At its core, supplier onboarding involves an organization collecting the information needed to set up a third-party as a supplier or vendor for their own supply chain. An integral part of supplier onboarding is ensuring the prospective supplier complies with the laws, regulations, and standards required by your organization.
Before you begin the supplier onboarding process, it’s important to verify whether or not there are existing suppliers within your current supply chain that can be leveraged to meet your needs. Awarding business within your current supply chain will not only help strengthen your existing supplier relationships, but it will also increase the speed of delivery for the task at hand. If you’re unsure whether or not your current supply chain can address your needs, a GAP analysis can be performed to verify if bringing on a new supplier is the right step to take.
If you determine a new supplier is needed, vetting the new suppliers will be crucial to identifying the right partner to move forward with. You need to make sure any partner that you’re considering entering into an agreement with can truly meet your deliverables. To properly vet the suppliers, you should request they complete a Request for Information (RFI). The RFI will determine if this supplier can meet the needs of your client – if the supplier is not a good fit at this time, create a profile for them to store in your database.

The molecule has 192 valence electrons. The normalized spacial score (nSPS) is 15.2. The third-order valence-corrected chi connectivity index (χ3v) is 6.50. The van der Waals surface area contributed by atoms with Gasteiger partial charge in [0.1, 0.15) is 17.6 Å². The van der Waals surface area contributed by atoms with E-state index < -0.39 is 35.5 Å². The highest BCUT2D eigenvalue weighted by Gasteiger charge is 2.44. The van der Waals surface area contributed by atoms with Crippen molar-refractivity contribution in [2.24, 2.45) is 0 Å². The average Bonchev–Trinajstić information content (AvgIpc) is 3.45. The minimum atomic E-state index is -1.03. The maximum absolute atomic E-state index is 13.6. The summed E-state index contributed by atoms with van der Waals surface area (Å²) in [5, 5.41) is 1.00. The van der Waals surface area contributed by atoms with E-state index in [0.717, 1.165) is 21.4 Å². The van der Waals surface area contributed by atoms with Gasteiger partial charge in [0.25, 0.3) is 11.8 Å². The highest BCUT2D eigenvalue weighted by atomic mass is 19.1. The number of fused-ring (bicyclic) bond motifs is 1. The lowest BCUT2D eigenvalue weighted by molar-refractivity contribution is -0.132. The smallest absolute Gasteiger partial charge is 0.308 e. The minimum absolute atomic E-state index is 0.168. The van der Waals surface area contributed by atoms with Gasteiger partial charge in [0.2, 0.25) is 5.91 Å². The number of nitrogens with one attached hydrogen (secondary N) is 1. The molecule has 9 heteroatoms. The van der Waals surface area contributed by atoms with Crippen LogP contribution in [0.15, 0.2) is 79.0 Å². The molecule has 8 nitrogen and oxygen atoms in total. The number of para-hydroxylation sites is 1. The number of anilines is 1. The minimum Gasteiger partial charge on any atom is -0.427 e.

When is Supplier Onboarding Necessary?
There is a gap or a need your current supplier pool is not filling, but should you immediately look for a new supplier? You may believe a larger supplier pool is the best option – but in reality, a larger supplier pool may dilute your results. When a problem arises, analyze your current supplier pool first by performing a GAP analysis.
Performing a GAP analysis is an integral step in determining whether or not you need to onboard a new supplier. This will either validate that your organization does have a gap within your current supplier base or determine that your gap can be addressed through your current supplier pool. If you can’t solve your problem among your current supplier list, draft an RFI that centers around the issue you are trying to solve, and request suppliers provide the needed information to solidify that they can meet this demand. Send the RFI to your prospective supplier base – the responses to your RFI will allow you to determine which supplier(s) are capable of addressing your issue at hand.
The vetting process is an integral part of successful supplier onboarding. Vetting is the process of diligently investigating your prospective suppliers prior to moving forward with a partnership. You must collect details from the RFI to determine if the prospective supplier will fill your gap or need. If you determine the prospective supplier is not capable of addressing your issue at hand, create a profile for them to store in your data base. Monument Consulting has an abundant list of suppliers and the needs that they support – creating this database is very useful for when a client comes to us with a gap in the future.
Why is Supplier Onboarding Important?
Implementing a supplier onboarding process is the premise of building strong partnerships with your suppliers. Not only will it strengthen your business relationships, but it will also assist your organization to mitigate risks, streamline processes, increase efficiency, and ensure compliance within your organization’s internal and external policies and regulations.